The Community Emissions Reduction Program (CERP) has approved over $30 million in investments to reduce air pollution in the communities of Arvin and Lamont.
AB 617 has been working with the community of Arvin and Lamont for the past 16 months to be able to create measures that will help improve the air quality in these communities — a total of 31 measures have been implemented to help these communities.
These measures aim to reduce hazardous air pollutant impacts with approximately 136 tons of PM 2.5, 421 tons of NOx, and 161 tons of VOCs.
“We are targeting over 700 tons of reduction, and the community members are really focused on making sure that there will be emissions that will improve the air in Arvin and Lamont,” said Jessica Olsen, Director of Community Strategies and Resources.
The 31 measures will be taken to the California Air Resource Board in October to officially get them approved. As of right now, the implementation of measures can be started with certain measures.
One of the measures that can be started now would be changing agricultural equipment to zero-emission. Agriculture equipment is a big priority for the community members of Arvin and Lamont because there are a lot of agricultural fields around both communities.
Another measure that can be started right away would be doing outreach to inform community members about how to improve air quality and how they can help their communities. The outreach will be dedicated to talking to residents about how they can take measures to protect their houses, it also includes reaching out to schools to get schools involved as well.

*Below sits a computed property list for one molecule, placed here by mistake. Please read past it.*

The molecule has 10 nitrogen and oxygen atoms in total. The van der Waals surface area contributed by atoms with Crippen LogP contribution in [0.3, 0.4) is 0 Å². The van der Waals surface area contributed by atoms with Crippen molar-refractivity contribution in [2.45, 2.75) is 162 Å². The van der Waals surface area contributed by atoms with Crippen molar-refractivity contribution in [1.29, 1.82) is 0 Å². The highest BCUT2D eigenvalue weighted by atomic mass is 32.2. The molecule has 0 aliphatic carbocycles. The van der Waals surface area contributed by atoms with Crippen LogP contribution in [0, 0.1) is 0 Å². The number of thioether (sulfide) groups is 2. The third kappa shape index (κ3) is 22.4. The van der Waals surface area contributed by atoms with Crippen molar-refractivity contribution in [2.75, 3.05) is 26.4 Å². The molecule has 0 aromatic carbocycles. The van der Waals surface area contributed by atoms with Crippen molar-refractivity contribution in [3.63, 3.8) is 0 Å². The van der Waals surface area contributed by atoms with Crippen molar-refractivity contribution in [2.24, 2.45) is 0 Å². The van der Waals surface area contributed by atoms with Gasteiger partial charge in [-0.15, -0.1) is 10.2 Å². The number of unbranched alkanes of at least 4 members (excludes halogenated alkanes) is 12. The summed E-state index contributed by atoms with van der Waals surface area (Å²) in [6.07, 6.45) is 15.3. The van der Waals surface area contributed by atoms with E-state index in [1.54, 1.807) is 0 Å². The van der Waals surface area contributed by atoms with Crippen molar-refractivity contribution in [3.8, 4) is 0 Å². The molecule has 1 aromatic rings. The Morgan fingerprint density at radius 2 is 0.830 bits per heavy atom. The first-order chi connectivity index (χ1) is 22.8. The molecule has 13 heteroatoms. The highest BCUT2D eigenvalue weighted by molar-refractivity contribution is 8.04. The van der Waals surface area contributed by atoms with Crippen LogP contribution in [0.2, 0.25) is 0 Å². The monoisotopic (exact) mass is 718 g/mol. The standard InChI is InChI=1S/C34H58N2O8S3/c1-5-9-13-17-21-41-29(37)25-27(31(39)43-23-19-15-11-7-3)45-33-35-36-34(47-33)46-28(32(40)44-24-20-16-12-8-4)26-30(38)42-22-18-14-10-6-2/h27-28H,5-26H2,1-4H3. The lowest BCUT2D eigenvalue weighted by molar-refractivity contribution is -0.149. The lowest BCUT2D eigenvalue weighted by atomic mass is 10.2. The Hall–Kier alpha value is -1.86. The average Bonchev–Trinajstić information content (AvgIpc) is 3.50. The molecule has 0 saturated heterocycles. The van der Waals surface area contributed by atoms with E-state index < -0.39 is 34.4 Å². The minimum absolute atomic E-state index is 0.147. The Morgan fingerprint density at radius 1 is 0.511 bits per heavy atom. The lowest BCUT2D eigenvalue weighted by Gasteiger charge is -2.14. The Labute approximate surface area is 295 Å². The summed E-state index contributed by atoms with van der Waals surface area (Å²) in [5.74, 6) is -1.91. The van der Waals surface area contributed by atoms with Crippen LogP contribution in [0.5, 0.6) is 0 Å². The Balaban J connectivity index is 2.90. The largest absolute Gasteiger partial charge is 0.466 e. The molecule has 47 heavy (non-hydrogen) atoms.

There are a couple of priorities that the community is really focusing on to improve their community such as the use of pesticides.
AB 617 is working with the Department of Pesticides with the support and feedback that the community is providing such as providing monitoring for the use of pesticides for the safety of the community.
Another process that the community is prioritizing is to have community air monitoring. This will help community members and agencies understand what is impacting the air and what the community needs the most.
“We will continue working with the community on deploying and tracking within the boundaries so that we can start to understand what are the community impacts and how they are going to improve over time. We definitely see air quality improvement and hopefully, that leads to better health outcomes and certainly a better quality of life for the community,” said Olsen.
AB 617 will continue to have meetings with the community to be able to determine how these measures will be implemented. The community is engaging and learning how applications work and how monitoring works to be able to implement ideas to help their community.
AB 617 has worked hard with the community and partnerships to be able to get where they are. With community co-leads who have stepped up to lead, Arvin and Lamont have been able to establish what they need in their community. It has been a long journey toward this approval. It will now be the beginning of the process to start implementing these measures.
“We are grateful for the approval because before we even took it to the board we took it to the CSC and asked them to vote and it was unanimous. We are grateful of people recognizing the process, recognizing the report, and being supportive of all of this is and the focused effort coming to their community,” Olsen said.
Implementing all 31 measures will be a five-year process and the community, AB 617, and the partnerships will continue to work together to help improve the air quality of Arvin and Lamont.